Food Vendor to U.S. Troops Settles Spoiled Food Case for $15 million

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Samir Mahmoud Itani thought he had the perfect business model; purchase foods for pennies on the dollar as they neared their expiration date, and sell them to the U.S. government to feed our hungry troops in Iraq.

The plan worked well from 2003 through 2006, when Itani shipped over $36 million of expired and mislabeled foods to U.S. bases in the Middle East.  Eventually, Itani and his company, American Grocers Ltd, were exposed by a former employee after the filing of a whistleblower lawsuit.

The warehouse that spoiled food built, American Grocers in Houston, Texas.

Prosecutors said that Itani’s company supplied a variety of foods to the U.S. military including potato flakes, peanut butter, produce, salad dressing and hamburger meat. The supplies were shipped from the company’s warehouses in Texas, to troops in Iraq and elsewhere. The company developed procedures to “erase” the manufacturer’s expiration date, and mark products with a new one, usually adding nine to eighteen months on the label.

Tracking the expansion of our troops in the Middle East, American Grocers’ business blossomed. At some point, the company began purchasing nearly-expired products from top U.S. food companies, including Kraft Foods International and ConAgra Foodservice. Once the food products arrived at the company’s Houston warehouses, employees went to work altering the expiration dates.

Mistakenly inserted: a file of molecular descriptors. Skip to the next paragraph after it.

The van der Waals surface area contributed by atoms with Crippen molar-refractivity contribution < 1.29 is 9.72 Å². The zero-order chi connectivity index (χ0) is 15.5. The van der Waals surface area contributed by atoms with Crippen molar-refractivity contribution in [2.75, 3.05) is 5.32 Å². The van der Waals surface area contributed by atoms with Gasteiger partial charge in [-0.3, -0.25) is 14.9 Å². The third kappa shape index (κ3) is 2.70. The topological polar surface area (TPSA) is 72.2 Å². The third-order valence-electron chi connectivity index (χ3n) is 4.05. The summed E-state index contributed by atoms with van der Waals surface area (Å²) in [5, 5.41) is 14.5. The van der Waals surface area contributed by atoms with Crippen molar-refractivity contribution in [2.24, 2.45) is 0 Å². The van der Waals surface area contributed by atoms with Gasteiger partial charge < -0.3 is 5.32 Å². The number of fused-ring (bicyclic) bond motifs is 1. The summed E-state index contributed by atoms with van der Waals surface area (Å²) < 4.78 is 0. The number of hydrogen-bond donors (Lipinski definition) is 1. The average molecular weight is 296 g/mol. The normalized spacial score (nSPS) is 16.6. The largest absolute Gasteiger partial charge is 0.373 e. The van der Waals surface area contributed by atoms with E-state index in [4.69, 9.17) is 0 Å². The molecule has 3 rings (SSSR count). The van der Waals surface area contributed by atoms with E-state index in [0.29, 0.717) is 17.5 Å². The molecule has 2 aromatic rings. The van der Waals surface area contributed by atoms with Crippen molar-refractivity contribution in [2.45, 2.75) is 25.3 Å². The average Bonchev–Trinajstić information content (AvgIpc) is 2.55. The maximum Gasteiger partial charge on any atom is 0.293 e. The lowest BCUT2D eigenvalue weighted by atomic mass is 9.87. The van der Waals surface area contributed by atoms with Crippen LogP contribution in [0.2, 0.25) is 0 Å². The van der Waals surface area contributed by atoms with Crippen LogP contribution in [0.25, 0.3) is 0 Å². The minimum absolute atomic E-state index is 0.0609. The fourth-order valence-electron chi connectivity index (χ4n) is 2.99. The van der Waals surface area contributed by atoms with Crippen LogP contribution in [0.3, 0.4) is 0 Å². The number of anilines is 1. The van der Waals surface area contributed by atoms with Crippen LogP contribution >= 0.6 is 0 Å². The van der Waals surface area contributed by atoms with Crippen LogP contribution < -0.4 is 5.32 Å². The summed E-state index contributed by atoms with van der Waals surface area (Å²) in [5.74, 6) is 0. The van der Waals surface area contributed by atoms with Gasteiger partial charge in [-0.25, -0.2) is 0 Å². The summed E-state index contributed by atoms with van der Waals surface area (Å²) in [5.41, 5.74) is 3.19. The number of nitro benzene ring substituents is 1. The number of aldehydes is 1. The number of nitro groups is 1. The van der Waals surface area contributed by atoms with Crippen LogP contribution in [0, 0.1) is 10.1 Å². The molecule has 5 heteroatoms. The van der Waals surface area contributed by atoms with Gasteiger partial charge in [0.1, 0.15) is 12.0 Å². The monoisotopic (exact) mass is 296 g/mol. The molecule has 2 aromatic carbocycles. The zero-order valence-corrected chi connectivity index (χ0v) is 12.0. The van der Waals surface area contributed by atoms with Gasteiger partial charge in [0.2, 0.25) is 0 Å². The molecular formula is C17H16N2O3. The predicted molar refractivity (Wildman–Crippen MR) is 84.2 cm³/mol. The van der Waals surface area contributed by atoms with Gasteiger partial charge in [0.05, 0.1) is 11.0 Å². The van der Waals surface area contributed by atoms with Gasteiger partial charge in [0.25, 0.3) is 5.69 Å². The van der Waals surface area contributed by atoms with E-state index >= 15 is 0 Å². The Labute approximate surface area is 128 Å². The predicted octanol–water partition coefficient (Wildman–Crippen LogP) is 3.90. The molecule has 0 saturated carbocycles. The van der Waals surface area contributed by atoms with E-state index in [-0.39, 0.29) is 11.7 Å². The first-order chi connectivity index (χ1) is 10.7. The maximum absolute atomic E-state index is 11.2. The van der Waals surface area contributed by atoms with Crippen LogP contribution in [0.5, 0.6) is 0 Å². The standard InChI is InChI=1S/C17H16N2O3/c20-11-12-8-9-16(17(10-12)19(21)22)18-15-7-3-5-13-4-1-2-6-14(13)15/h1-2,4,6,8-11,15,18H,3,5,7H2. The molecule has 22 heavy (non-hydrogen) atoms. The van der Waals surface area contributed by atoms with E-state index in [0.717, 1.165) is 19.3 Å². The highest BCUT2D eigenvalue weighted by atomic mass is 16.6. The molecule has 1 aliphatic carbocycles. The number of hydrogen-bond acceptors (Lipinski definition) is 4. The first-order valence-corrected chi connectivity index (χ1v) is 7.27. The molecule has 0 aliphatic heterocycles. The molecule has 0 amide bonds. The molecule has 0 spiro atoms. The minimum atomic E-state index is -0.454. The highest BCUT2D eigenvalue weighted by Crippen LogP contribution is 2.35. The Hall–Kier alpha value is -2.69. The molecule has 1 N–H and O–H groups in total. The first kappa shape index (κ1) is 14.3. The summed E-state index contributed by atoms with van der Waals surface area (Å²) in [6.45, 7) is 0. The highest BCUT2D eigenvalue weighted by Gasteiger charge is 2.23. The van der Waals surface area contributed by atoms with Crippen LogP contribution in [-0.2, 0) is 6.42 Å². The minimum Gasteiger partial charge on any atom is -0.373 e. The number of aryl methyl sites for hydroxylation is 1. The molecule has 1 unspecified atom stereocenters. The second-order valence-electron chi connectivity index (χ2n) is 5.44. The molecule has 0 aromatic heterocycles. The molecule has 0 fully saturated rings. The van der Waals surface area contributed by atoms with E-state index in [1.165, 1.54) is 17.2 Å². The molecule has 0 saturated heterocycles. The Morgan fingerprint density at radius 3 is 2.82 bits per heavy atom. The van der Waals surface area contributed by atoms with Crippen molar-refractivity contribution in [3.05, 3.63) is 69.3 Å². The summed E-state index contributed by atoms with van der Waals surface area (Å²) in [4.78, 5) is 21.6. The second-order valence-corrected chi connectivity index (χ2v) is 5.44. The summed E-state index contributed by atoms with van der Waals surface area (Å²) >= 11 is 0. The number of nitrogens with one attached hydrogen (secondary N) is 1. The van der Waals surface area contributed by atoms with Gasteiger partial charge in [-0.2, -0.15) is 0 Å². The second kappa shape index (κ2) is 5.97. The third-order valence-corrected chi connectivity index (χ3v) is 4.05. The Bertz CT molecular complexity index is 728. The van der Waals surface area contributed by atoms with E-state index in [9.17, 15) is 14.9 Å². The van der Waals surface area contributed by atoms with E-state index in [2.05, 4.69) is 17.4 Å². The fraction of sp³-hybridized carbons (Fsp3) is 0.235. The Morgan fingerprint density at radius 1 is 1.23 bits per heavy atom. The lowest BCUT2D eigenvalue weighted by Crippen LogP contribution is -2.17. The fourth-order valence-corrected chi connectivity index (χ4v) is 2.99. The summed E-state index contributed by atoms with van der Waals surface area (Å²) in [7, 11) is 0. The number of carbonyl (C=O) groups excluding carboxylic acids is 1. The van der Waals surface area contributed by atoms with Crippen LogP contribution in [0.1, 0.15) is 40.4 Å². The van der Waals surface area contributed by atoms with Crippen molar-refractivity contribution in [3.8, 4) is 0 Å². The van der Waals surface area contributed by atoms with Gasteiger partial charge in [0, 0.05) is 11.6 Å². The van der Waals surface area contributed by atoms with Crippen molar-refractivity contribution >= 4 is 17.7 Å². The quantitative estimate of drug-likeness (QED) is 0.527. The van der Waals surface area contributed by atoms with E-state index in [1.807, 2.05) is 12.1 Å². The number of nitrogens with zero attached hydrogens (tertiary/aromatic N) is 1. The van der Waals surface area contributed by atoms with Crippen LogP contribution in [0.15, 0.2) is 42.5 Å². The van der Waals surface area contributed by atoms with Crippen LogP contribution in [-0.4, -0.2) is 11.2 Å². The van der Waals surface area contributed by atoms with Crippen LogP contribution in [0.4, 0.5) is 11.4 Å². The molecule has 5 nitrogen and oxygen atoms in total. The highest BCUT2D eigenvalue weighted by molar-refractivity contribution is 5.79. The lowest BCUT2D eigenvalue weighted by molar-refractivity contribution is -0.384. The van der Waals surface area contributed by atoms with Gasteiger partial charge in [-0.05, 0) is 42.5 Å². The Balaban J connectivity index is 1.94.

Employees used acetone, the same substance found in nail polish remover, to wipe out the printed expiration dates on labels. Employees then applied new stickers or stamped new dates on the goods, effectively extending the freshness date on foods whose shelf life had expired.

Delma Palleres, a former sales manager and the whistleblower in the lawsuit said that so much acetone was used in the operation, that it often smelled like a nail salon.

Itani, his wife and brother were accused of making false claims and falsifying documents in making claims about the condition of the food products. The Itani’s and their company, American Grocers, were charged with violating the Food Drug and Cosmetics Act. Itani, his wife Suzanne, and brother Ziad agreed to settle the lawsuit by paying a $15 million fine.

Suzanne Itani, CEO of American Grocers, released a statement denying any wrongdoing and said that the settlement was a way to avoid lengthy litigation. She said that the company was “proud of the service and products it delivers to its customers” and that company “looks forward to returning our full attention to serving our many loyal customers throughout the world.”

Last year, the Itanis pleaded guilty to conspiracy charges arising from overcharging the U.S. government for bogus transportation fees to ship the food. Sentencing in the case will occur next month in Houston’s U.S. District Court.

Los Angeles Times

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  1. […] for this report was sourced from Civilian Contractors and Corrupt Authority where you can read more on this case and others involving contractor fraud. Book Mark it-> […]

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